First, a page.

Company Profile

COMPANY:LaSalle Network

2017 INC. 5000 RANK: 4450

HEADQUARTERS: Chicago, IL

YEAR FOUNDED: 1998

2016 REVENUE: $55.5 million

3-YEAR GROWTH:

Inc.'s inaugural 50 Best Workplaces list spotlights American businesses of up to 500 employees with a company culture designed to hire and keep the best. Here, a look at LaSalle Network.

If you wait until the annual review to tell people how valuable they are--or, worse, until they have one foot out the door--you've already missed your chance, according to Tom Gimbel, founder and CEO of LaSalle Network. "I may say the wrong thing sometimes," he admits, "but I'm never going to have somebody leave here for something I did not say. People want to be appreciated."

To turn that appreciation from an annual affair into a daily drumbeat, Gimbel has invested heavily in employee development and training, winning top scores for that measure in our 50 Best audit. He takes ideas that are common enough--like mentorship programs and staff trips--and finds ways to build genuine excitement around them. The result is a team that actually enjoys coming in to work, helping fuel red-hot growth at the $50 million Chicago-based staffing and recruiting agency. Revenue was up 18 percent last year and head count 35 percent, and the company has been on the Inc. 5000 a remarkable nine years in a row. Many struggle to maintain a cohesive culture while scaling, but Gimbel, who's also an Inc.com columnist, seems to have found the formula.

1. Rebirthdays

The sight of two professional colleagues enthusiastically embracing might raise eyebrows elsewhere, but here it's simply too common to be conspicuous. When Alexandria Fandino, 25, recently cele­brated her second rebirthday (that is, her hire-date anniversary), co-workers greeted her with open arms nearly every time she stepped away from her desk. Filling the foyer were balloons, streamers, and poster-size photos of her beaming at work. And at her party, 100-plus employees gathered for chips and heartfelt speeches from both Gimbel and Fandino, who choked up as she said, "I had no idea, two years ago, that working here would be so awesome!"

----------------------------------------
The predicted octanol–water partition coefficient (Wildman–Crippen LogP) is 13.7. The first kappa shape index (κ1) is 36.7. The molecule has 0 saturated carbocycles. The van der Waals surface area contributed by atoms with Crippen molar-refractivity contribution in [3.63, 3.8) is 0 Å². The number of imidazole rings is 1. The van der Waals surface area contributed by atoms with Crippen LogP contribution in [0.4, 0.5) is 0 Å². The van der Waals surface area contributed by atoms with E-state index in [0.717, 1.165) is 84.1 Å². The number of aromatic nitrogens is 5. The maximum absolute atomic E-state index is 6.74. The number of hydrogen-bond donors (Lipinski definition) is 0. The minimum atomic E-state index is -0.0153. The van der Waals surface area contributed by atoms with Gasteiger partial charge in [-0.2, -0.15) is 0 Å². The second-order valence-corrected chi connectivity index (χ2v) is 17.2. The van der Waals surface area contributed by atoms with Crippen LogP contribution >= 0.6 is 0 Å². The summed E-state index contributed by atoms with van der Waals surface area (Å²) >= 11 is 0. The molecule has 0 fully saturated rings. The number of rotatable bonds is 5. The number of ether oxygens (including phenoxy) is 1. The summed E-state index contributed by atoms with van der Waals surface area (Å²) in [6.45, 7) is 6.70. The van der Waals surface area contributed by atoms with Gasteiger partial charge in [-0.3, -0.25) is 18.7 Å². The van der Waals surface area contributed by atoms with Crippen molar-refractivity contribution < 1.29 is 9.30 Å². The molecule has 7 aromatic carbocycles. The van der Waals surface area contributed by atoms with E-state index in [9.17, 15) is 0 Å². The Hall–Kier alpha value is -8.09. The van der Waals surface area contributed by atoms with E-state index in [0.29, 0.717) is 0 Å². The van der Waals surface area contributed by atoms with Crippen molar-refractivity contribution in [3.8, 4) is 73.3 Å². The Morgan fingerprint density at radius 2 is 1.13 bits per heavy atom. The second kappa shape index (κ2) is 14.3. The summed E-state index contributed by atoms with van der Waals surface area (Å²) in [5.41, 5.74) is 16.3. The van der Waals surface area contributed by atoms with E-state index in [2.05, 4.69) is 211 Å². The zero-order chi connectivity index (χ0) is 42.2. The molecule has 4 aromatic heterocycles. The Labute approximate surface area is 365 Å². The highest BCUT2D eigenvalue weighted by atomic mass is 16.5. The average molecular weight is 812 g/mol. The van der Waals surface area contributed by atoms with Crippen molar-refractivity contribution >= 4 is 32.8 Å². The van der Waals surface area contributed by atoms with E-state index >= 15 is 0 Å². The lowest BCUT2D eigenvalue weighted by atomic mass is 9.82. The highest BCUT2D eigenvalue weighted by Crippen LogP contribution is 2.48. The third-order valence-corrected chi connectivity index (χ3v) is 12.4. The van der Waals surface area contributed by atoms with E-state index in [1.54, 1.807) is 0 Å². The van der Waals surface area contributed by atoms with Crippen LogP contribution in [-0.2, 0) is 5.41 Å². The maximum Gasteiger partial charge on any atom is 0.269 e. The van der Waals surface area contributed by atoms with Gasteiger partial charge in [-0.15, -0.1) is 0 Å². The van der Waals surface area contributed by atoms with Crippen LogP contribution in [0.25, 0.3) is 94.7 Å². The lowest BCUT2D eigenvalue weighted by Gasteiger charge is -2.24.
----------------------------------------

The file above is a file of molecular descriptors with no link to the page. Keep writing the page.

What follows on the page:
2. Grandparenting

"People confuse appreciation with perks," says Gimbel. "But putting a pool table in doesn't make it a culture. Caring about employees is culture." Gimbel saw that rather than seeking distractions from work, his mostly Millennial staff wanted help doubling down on it. So LaSalle Network launched a mentorship program and embraced "corporate grandparenting"--managers guide not only their direct reports but the layer below as well. The company is now assembling a three-person training department. And employees with a tenure of as little as a year can join a staff council, where they meet directly with the CEO to ask questions and share ideas.

3. Incentive trips

Each year, Gimbel sets a sales goal, and if the staff meets it, everyone--from the chief operating officer to the office assistant--gets an all-expenses-paid trip that has so far bounced from Miami to Napa Valley to Vegas to San Francisco. Everyone agrees the goals are not easy. So recruiters turn walls and windows into dry erase boards for tracking placement metrics. And along with flowers from recent rebirthdays, adorning the desks are mugs bearing the company's internal motto: Get Shit Done. The shared goal creates unity: If one recruiter is struggling to fill a position, people from other departments volunteer to come in on Saturday (with bagels and mimosas) to pound the phone lines.

4. Responsiveness

Gimbel spends half his day talking to employees about--literally--anything. He knows who speaks Latin and Hindi, who's put her dog down recently, who was home-schooled. That insatiable curi­osity encourages openness when he asks employees what they want to do next. When one staffer moved to San Francisco because of her husband's work, LaSalle opened a West Coast office and put her in charge. When a recruiter said he might want to work in operations someday, he was reporting to the COO two weeks later. Ninety percent of management rose from within, and half began in entry-level roles. "It doesn't matter where you start," says Gimbel. "It's what you do with it. We believe in our people enough to give them a shot."

From the June 2016 issue of Inc. magazine